Wednesday, June 20, 2012

June 20, 2012

(note: this was revised on July 13, at 12:19 PM)

Who creates the society? Originally capitalism was a social phenomenon. It was not owned by a class, it was a cultural phenomenon slowly working its way to dominance in a particular society, such as France, England, the USA, Australia, Canada, Hong Kong, wherever.
     At that juncture, the system is developing. It is in the initial developmental stage. The owners do not, contra Marx, control the system. Nor does the owners' class, although I doubt if any such thing exists. Those persons and classes control only their particular functions as owners of productive facilities. We need to understand it in a different way and I have to offer the idea that it is the people or the society — the cultural system --- that controls the economy. Capitalism, therefore, is necessarily social, and this is what we do not seem to have any appetite to  discuss. By common consent, the sociality has been hidden from us. The people control capitalism because societies are the basis for everything. It is societies that have classes. Two classes are the unfortunate bifurcation of a society, but together they are the society. Capitalism happens in society and is dependent on the society. This linkage between capitalism and society happens in a capiitalist way,  true. It may be a "weird" way, true. It is not a perfect system of society. That is definitely the case. The word "socialism" conjures or tries to suggest something else. The two words have different implications, but even in capitalism there is some social context to be noted, without which I do not feel I can make any sense of the phenomenon at all. I notice that both the right and the left, for their own reasons, miss this social context that capitalism occurs within, the right because sociality and social obligations are what crass, selfish members of society do not want to hear about in the first place, and even more generally what many whites do not feel comfortable with and would rather not discuss, and the left because they like cooperation and are all for having a bit of sociality, or at least claim to, before they lower the repression on you, yet they would not place the idea of sociality in the "enemy system" of accursed capitalism. They both missed the boat.
     This inherent sociality of capitalism accounts for why capitalism develops at the same time that democracy does.We can read Schumpeter on this. Again, we can read Sandra Halperin in regard to the confluence of both capitalism and democracy. It is "weird" because it happens in a unique way, thus there is no analogy to anything else, or pattern of similarity to be found but there is nevertheless the confluence of the capitalistic and the social. It is possible to learn to see this.

     I am saying that these developments that we call "capitalist" are also social developments; and that they involve the whole, or the society, and that once a society is capitalist it must transform. The whole thing is, therefore, social and cultural; and thus it makes sense to say that the people are a major part of it. It is specifically a cultural development (not merely an "economic" one in some absurdly limited sense).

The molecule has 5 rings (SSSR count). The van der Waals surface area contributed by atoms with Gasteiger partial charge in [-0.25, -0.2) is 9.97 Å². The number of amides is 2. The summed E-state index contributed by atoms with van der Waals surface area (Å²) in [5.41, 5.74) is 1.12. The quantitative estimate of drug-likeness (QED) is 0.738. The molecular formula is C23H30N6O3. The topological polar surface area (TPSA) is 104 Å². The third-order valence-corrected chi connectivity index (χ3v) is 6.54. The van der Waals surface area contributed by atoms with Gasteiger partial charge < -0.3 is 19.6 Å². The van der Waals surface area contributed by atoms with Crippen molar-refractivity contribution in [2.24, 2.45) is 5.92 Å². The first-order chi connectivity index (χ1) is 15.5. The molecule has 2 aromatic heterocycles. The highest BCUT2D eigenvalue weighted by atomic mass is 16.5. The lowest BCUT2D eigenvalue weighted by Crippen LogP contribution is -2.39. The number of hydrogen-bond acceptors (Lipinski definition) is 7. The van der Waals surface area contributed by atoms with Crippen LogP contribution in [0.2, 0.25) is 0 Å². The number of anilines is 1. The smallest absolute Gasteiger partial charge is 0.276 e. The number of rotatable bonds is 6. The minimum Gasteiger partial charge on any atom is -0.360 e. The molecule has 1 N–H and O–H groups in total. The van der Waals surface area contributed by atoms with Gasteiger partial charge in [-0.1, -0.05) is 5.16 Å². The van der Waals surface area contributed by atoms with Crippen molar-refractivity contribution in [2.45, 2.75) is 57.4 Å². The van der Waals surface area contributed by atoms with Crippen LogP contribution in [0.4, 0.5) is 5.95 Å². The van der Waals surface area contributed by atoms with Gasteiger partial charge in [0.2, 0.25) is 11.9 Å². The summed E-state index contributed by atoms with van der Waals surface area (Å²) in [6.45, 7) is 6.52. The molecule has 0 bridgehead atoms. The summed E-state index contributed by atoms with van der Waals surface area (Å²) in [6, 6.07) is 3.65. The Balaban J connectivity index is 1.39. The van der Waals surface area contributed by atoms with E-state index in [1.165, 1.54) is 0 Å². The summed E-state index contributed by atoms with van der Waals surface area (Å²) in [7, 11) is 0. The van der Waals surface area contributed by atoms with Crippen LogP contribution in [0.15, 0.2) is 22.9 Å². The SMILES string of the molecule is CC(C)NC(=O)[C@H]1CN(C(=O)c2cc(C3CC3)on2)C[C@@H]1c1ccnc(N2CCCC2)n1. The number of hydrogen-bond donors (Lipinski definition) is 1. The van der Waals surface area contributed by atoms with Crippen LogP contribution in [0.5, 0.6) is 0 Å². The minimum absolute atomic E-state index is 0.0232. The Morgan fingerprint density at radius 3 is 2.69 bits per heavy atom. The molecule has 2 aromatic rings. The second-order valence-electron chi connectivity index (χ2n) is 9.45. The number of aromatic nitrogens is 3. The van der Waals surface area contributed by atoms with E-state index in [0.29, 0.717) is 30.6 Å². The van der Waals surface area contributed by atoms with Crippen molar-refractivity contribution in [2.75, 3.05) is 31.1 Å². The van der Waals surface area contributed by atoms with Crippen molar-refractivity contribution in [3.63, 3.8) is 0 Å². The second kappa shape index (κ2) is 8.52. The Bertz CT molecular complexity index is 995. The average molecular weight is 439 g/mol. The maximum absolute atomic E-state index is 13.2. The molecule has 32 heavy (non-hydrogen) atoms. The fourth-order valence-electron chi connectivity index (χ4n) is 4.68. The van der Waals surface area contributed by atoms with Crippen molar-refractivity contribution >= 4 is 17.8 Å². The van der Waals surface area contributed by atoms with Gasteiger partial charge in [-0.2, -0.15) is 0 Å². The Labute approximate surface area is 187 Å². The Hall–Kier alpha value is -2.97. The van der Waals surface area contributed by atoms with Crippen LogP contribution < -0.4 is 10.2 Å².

In Marxism, the story is that the "capitalist class" controls everything — not only the product but also the flow of capital, which I do not believe. And the capitalist class supposedly controls everything, such that nothing is going to be given to the general mass. That does not seem to be correct.
     Suggesting that there is this limitation on our concept of total owner control makes sense, because the "capitalists," in the sense of the owners (I think the word "capitalists" should mean the whole population), do not control the flow of capital, which is the point I just mentioned, above. They only pass capital through their hands, to others. And there is not true class there. The owners' control is therefore limited. They do not own the system. The ones who really owned the system, as it developed, were the people. Maybe that is the way we should see it. And now, today, it is this deep social connection that is becoming endangered, as fruitcake bankers, the last people you want in control, try to have it their way, and this is not very good for the system, which, as said, is a social system. So, this represents a whole new way of seeing things.

     The essential events are those of the persons living and working in such a developing capitalistic society, a society, probably a European one, that has been gradually developing what today we know as the capitalistic, or bourgeois, way of life, and this should happen as a part of a process that has deep roots in time or in history, and that has been developing for hundreds of years. Such a society is gradually "becoming capitalist." This is not happening in the Chinese example.
     So, it is a gradual, slow process, in which identifying values or characteristics of the society (or, with McCloskey, "virtues") are transferred from the pre-capitalist condition, or situation, to the capitalist one. The social elements all transfer. We need to ask what the outcome should be of all this?
     That is probably up to us, not "the markets."

     Note: the Schumpeter material is in his great trilogy of essays, what I consider a great book, on "capitalism, socialism, democracy" --- and the part I was referring to above is found in the "democracy" section. Sandra Halperin is an academic. She writes on the relation between war and the eventual, painful development of democracy in the west. Here's one you could read by her:

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